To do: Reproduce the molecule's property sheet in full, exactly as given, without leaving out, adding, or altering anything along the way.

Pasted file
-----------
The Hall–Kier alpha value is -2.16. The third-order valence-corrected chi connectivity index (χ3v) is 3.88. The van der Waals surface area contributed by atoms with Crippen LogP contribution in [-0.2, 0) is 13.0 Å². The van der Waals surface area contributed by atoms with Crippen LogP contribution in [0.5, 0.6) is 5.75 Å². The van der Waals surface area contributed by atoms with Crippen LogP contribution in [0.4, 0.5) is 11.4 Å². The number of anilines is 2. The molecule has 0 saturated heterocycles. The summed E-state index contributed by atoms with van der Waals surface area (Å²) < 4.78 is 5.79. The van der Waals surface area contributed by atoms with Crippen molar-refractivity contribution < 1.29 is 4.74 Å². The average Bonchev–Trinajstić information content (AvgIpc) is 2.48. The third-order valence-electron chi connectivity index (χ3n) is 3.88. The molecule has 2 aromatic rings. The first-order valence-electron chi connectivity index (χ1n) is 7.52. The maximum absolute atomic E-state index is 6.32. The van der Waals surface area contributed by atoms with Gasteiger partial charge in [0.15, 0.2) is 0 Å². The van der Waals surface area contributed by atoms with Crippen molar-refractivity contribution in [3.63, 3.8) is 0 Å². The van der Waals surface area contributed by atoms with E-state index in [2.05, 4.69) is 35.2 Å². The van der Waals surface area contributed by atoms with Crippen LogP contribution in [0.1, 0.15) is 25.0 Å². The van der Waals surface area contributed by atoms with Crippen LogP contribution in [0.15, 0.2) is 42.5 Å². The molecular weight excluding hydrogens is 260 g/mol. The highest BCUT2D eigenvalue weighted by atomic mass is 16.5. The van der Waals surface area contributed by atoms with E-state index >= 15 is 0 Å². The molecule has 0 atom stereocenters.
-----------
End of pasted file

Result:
The Hall–Kier alpha value is -2.16. The third-order valence-corrected chi connectivity index (χ3v) is 3.88. The van der Waals surface area contributed by atoms with Crippen LogP contribution in [-0.2, 0) is 13.0 Å². The van der Waals surface area contributed by atoms with Crippen LogP contribution in [0.5, 0.6) is 5.75 Å². The van der Waals surface area contributed by atoms with Crippen LogP contribution in [0.4, 0.5) is 11.4 Å². The number of anilines is 2. The molecule has 0 saturated heterocycles. The summed E-state index contributed by atoms with van der Waals surface area (Å²) < 4.78 is 5.79. The van der Waals surface area contributed by atoms with Crippen molar-refractivity contribution < 1.29 is 4.74 Å². The average Bonchev–Trinajstić information content (AvgIpc) is 2.48. The third-order valence-electron chi connectivity index (χ3n) is 3.88. The molecule has 2 aromatic rings. The first-order valence-electron chi connectivity index (χ1n) is 7.52. The maximum absolute atomic E-state index is 6.32. The van der Waals surface area contributed by atoms with Gasteiger partial charge in [0.15, 0.2) is 0 Å². The van der Waals surface area contributed by atoms with Crippen molar-refractivity contribution in [3.63, 3.8) is 0 Å². The van der Waals surface area contributed by atoms with E-state index in [2.05, 4.69) is 35.2 Å². The van der Waals surface area contributed by atoms with Crippen LogP contribution in [0.1, 0.15) is 25.0 Å². The van der Waals surface area contributed by atoms with Crippen LogP contribution in [0.15, 0.2) is 42.5 Å². The molecular weight excluding hydrogens is 260 g/mol. The highest BCUT2D eigenvalue weighted by atomic mass is 16.5. The van der Waals surface area contributed by atoms with E-state index >= 15 is 0 Å². The molecule has 0 atom stereocenters.